There are a million stories in "America's Finest City." This is one of them.
"I always wanted to be a police officer," says Tom Di Zinno, president and CEO of the Di Zinno Thompson Solutions advertising agency and a sergeant in the San Diego Police Department Reserve Unit. These officers, however, are not glorified crossing guards. They are true blue.
Di Zinno's assignments have included stints with the vice squad and as a financial sleuth. He's worked from a typical squad car, though he is currently found keeping the peace on bike patrol. Di Zinno's shifts have placed him serving undercover on prostitute-john detail (where he once busted an ex-client without being recognized), handling domestic disputes, and storming through crack houses, where he once almost lost an eye in a raid. The reserve officers follow the same training steps as the rest of the force: physical and psychological tests, deep background checks, nearly a year at the academy on nights and weekends, plus 600 hours of street training. When it's over, volunteers are police officers in every way -- except a paycheck.
While most police officers jump into law enforcement at a young age, the 55-year-old Di Zinno, who was sworn into the force in 1991, followed a more unorthodox path. "My father was the son of immigrants in an Italian neighborhood in Cleveland," he says. "He was picked on by Irish cops, so he didn't have much respect for the profession." The junior Di Zinno gave police work serious consideration after college, but decided that, given his father's prejudice, blood was thicker than the thin blue line; he opted for the ad racket.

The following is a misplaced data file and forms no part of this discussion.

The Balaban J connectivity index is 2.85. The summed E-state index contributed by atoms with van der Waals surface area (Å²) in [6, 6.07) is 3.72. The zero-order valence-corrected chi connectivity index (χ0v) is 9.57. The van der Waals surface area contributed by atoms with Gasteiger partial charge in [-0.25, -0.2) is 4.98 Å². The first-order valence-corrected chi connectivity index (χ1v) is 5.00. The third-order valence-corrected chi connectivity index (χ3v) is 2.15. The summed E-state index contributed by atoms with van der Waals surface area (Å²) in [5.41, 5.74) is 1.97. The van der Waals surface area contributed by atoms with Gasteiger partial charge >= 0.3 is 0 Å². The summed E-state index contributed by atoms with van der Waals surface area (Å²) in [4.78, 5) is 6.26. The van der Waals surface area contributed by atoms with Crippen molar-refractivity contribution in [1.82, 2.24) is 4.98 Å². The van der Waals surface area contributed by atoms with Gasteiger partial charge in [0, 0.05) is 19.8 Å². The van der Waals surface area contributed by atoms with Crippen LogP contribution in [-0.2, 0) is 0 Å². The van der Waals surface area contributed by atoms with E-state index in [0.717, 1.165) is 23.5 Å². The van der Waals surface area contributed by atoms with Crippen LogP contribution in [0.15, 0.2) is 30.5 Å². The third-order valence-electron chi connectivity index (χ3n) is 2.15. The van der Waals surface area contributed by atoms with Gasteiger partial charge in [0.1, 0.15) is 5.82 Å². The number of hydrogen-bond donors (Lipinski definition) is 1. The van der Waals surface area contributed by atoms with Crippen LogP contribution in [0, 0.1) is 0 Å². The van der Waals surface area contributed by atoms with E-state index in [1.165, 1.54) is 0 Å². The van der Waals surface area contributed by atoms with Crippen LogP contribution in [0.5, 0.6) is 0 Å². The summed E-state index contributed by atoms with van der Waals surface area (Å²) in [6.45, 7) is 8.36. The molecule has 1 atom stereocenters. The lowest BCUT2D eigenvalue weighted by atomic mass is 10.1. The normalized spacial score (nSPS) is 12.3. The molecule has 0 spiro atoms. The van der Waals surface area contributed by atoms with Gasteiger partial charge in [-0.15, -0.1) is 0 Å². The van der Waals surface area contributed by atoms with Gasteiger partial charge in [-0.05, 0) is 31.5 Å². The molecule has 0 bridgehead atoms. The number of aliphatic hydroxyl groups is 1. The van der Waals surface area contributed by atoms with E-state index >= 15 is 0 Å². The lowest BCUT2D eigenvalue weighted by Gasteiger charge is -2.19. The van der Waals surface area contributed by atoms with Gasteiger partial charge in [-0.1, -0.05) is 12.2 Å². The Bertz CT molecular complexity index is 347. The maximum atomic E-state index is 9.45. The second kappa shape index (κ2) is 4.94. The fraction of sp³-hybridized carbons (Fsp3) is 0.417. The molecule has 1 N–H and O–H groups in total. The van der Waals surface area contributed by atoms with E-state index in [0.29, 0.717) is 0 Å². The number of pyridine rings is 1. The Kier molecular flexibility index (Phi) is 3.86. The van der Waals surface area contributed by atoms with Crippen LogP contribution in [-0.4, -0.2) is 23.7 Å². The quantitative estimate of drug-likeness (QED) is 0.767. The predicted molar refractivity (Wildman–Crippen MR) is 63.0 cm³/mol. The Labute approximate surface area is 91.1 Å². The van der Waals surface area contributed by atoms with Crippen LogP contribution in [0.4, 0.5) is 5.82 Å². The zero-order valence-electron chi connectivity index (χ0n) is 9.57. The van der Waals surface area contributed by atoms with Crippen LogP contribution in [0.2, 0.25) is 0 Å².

After 15 years of working for others in San Diego, Di Zinno and partner Barbie Thompson started their own agency. They began as a "direct response"shop in consumer-loyalty arenas such as the Pacific Southwest Airlines frequent-flier-program club. These days Di Zinno Thompson is a more diversified marketing company, offering public relations, direct mail, media planning, and Internet services. The shop's clients include the San Diego Convention and Visitors Bureau, sports collectible mainstay Upper Deck, and Nokia.
Keeping the streets of San Diego safe for 60 hours a month sounds like a considerable burden on top of running a $1.8 million business, but that's not how Di Zinno sees it.
"It's a wonderful balance to the work I do ... It's like two days off -- a great mental sorbet." Cleansing the palate, so to speak, by packing a 9-mm handgun and chasing perps inevitably raises the question posed to Di Zinno by countless full-time officers and civilians alike: "Why would you put your life on the line for nothing?"
To Di Zinno, it's a nonquestion. The reserve experience infuses his agency work with a reality often missing in that white-collar world. "I lose patience with those who base their opinion on opinion and not real-world action," he says. "I miss the clarity of the streets in the boardroom."
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